BA strike: Your rights over travel disruption
Union members at British Airways have begun a fresh round of walkouts, which is set to include strike action on key holiday dates.
BA had initially won an injunction preventing the strike. However, following a successful appeal by Unite, cabin crew will go on strike from Monday 24 May to 28 May and plan to go out again between 30 May and 3 June - taking in the UK bank holiday.
The final round of stoppages is planned for 5-9 June - just days before the football World Cup in South Africa.
The latest planned action comes after cabin crew went out on strike in March in the ongoing dispute about cost-cutting plans.
So how are individual travellers affected by the latest plans?
I've got a flight booked with BA - what should I do?
The seriousness of the disruption will depend on how many staff decide not to turn up to work on the strike days.
Customers will be able to use their passenger reference number to check their booking on the BA website to see if their flight is still operating.
However, BA has already said that flights to and from Gatwick and London City airports will not be affected by any strike action, and it hopes to run many short and long-haul flights from Heathrow.
If your flight is cancelled by the strike action, there will be various options offered. They include:
- Rebooking on to another BA flight to the same destination within 355 days of the original date of travel
- Flying on another BA flight to or from the nearest alternative airport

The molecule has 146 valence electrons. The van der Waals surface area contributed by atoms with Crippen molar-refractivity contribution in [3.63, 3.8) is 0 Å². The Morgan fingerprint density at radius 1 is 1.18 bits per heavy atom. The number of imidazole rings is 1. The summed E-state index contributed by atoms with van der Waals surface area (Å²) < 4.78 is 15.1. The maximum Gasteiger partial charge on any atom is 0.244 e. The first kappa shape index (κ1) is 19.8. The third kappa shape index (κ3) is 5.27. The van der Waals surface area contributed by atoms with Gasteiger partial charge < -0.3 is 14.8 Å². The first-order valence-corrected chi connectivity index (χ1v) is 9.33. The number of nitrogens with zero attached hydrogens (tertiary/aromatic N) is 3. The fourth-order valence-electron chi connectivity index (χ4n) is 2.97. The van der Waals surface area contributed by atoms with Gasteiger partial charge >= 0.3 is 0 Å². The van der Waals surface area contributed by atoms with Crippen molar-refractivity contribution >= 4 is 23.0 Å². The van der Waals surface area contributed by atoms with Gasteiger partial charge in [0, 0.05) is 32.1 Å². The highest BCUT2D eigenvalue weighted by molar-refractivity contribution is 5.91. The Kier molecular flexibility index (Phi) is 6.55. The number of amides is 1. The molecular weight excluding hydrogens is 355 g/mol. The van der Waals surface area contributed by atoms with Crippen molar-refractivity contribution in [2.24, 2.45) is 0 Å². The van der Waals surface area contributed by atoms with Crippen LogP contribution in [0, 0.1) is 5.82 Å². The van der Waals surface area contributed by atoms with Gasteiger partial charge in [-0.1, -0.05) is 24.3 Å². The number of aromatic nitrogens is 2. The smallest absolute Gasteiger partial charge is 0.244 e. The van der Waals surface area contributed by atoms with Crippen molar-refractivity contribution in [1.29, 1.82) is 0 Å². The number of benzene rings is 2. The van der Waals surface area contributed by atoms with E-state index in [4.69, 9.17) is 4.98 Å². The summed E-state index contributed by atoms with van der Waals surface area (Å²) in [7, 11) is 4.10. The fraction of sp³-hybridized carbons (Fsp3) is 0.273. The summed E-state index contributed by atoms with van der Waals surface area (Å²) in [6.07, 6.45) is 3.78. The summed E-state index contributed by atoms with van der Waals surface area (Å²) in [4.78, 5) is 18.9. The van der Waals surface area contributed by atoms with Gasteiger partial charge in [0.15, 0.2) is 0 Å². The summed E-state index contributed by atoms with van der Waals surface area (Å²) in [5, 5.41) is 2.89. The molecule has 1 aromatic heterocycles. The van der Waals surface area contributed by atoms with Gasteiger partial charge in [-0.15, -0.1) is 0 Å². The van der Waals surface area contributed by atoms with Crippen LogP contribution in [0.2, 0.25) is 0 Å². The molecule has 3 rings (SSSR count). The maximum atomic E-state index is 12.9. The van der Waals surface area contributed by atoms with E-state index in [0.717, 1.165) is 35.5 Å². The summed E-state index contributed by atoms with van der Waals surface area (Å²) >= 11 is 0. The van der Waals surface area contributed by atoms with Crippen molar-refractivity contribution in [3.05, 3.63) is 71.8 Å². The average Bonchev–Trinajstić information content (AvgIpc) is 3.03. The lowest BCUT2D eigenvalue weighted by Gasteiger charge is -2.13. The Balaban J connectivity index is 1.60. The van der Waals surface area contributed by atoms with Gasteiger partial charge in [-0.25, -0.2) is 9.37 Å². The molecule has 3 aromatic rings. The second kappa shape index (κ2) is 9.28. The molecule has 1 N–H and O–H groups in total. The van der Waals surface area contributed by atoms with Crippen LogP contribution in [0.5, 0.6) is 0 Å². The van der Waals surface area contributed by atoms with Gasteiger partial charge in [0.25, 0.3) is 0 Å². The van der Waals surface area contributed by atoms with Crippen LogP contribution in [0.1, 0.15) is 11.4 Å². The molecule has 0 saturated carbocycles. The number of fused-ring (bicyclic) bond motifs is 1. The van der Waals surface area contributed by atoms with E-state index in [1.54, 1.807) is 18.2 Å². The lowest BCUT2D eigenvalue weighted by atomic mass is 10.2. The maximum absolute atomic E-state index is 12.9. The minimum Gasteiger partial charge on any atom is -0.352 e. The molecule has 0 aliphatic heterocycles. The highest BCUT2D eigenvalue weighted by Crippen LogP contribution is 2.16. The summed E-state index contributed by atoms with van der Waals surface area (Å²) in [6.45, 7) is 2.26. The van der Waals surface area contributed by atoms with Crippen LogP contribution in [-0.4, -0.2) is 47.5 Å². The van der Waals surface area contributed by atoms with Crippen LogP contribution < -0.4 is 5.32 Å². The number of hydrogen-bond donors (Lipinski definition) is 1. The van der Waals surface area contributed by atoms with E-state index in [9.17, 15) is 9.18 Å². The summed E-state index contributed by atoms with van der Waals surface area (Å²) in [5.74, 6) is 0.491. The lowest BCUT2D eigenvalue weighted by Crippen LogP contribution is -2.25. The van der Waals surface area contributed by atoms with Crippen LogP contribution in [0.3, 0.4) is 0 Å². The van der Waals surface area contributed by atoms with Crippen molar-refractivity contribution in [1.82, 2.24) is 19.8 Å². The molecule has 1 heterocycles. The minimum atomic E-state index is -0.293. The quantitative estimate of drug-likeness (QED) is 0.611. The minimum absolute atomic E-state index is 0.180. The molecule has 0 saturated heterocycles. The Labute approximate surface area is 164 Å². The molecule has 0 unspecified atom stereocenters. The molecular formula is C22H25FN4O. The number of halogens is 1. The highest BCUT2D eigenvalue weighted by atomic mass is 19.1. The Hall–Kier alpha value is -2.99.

- Rebooking onto one of 50 or so agreed alternative airlines, subject to availability
- Cancelling the booking and getting a refund
Full details on individual flights will be on the BA website.
Will my insurance cover me?
A cancelled holiday means potential losses over other holiday costs such as car hire and hotels.
If you booked a package holiday, the travel agent or operator has a responsibility to provide all the elements of that package.
So customers should contact their agent or operator as soon as possible. The agent or operator will try to find alternative flights but, if that is not possible, will refund the cost of the whole package holiday.
For those who booked the separate elements of their holiday themselves, the picture is slightly more gloomy.
If their holiday is cancelled, they will need to try to claim the extra costs through their travel insurance. Some will pay out, but some will not.
The small print in the insurance documents will explain exactly what cover is offered in the event of a strike delaying or cancelling flights, although some insurers do give leeway.
Alternatively, if the holiday was booked on a credit card, then people might have a claim through their credit card provider for costs of over £100.
This comes under section 75 of the Consumer Credit Act, explained on the Office of Fair Trading website.
Anyone claiming would need to have bought the policy and made their bookings before the strike dates were announced, the Association of British Insurers says.
Travellers booking a flight now - knowing that it is during the strike dates - will not be covered by insurance if it is cancelled.
You can read more about travel insurance here.
What happens now?
Later walkouts could yet be prevented if both sides manage to reach an agreement.
Buying a second ticket with an alternative airline, only to find that the strike is cancelled or alternative flights found, would leave a passenger with two tickets and no right to a refund.
In the meantime, anyone affected by disruption caused by the volcanic ash will have certain rights to refunds, accommodation and refreshments. You can read about those rights here.